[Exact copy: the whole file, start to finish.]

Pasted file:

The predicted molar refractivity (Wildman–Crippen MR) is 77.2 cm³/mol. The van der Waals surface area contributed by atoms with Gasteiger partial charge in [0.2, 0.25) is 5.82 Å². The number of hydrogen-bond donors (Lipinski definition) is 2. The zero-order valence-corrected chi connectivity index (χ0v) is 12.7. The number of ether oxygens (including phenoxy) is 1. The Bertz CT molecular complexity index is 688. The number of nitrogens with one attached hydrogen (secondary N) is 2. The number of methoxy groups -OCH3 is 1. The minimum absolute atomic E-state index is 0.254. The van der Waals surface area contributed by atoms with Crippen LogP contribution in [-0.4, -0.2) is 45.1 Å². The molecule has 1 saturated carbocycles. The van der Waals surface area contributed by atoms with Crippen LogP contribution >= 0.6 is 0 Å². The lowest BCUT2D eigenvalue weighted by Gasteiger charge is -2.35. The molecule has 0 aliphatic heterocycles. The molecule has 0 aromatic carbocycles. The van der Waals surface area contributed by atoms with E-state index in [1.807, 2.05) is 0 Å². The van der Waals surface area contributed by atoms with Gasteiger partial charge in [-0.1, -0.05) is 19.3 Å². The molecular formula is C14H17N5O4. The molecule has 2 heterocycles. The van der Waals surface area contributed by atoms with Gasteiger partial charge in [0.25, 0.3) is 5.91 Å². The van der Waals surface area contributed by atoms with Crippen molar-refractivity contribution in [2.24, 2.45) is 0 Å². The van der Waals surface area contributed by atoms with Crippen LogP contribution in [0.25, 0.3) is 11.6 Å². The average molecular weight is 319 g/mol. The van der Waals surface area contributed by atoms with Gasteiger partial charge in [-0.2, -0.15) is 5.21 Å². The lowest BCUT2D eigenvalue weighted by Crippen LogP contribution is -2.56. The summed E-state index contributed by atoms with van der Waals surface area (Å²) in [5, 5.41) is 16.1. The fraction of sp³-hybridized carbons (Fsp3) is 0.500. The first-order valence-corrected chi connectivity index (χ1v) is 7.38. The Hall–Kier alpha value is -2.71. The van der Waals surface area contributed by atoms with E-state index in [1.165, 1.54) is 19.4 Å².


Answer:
The predicted molar refractivity (Wildman–Crippen MR) is 77.2 cm³/mol. The van der Waals surface area contributed by atoms with Gasteiger partial charge in [0.2, 0.25) is 5.82 Å². The number of hydrogen-bond donors (Lipinski definition) is 2. The zero-order valence-corrected chi connectivity index (χ0v) is 12.7. The number of ether oxygens (including phenoxy) is 1. The Bertz CT molecular complexity index is 688. The number of nitrogens with one attached hydrogen (secondary N) is 2. The number of methoxy groups -OCH3 is 1. The minimum absolute atomic E-state index is 0.254. The van der Waals surface area contributed by atoms with Crippen LogP contribution in [-0.4, -0.2) is 45.1 Å². The molecule has 1 saturated carbocycles. The van der Waals surface area contributed by atoms with Crippen LogP contribution >= 0.6 is 0 Å². The lowest BCUT2D eigenvalue weighted by Gasteiger charge is -2.35. The molecule has 0 aliphatic heterocycles. The molecule has 0 aromatic carbocycles. The van der Waals surface area contributed by atoms with E-state index in [1.807, 2.05) is 0 Å². The van der Waals surface area contributed by atoms with Gasteiger partial charge in [-0.1, -0.05) is 19.3 Å². The molecular formula is C14H17N5O4. The molecule has 2 heterocycles. The van der Waals surface area contributed by atoms with Gasteiger partial charge in [0.25, 0.3) is 5.91 Å². The van der Waals surface area contributed by atoms with Crippen molar-refractivity contribution in [2.24, 2.45) is 0 Å². The van der Waals surface area contributed by atoms with Crippen LogP contribution in [0.25, 0.3) is 11.6 Å². The average molecular weight is 319 g/mol. The van der Waals surface area contributed by atoms with Gasteiger partial charge in [-0.2, -0.15) is 5.21 Å². The lowest BCUT2D eigenvalue weighted by Crippen LogP contribution is -2.56. The summed E-state index contributed by atoms with van der Waals surface area (Å²) in [5, 5.41) is 16.1. The fraction of sp³-hybridized carbons (Fsp3) is 0.500. The first-order valence-corrected chi connectivity index (χ1v) is 7.38. The Hall–Kier alpha value is -2.71. The van der Waals surface area contributed by atoms with E-state index in [1.165, 1.54) is 19.4 Å².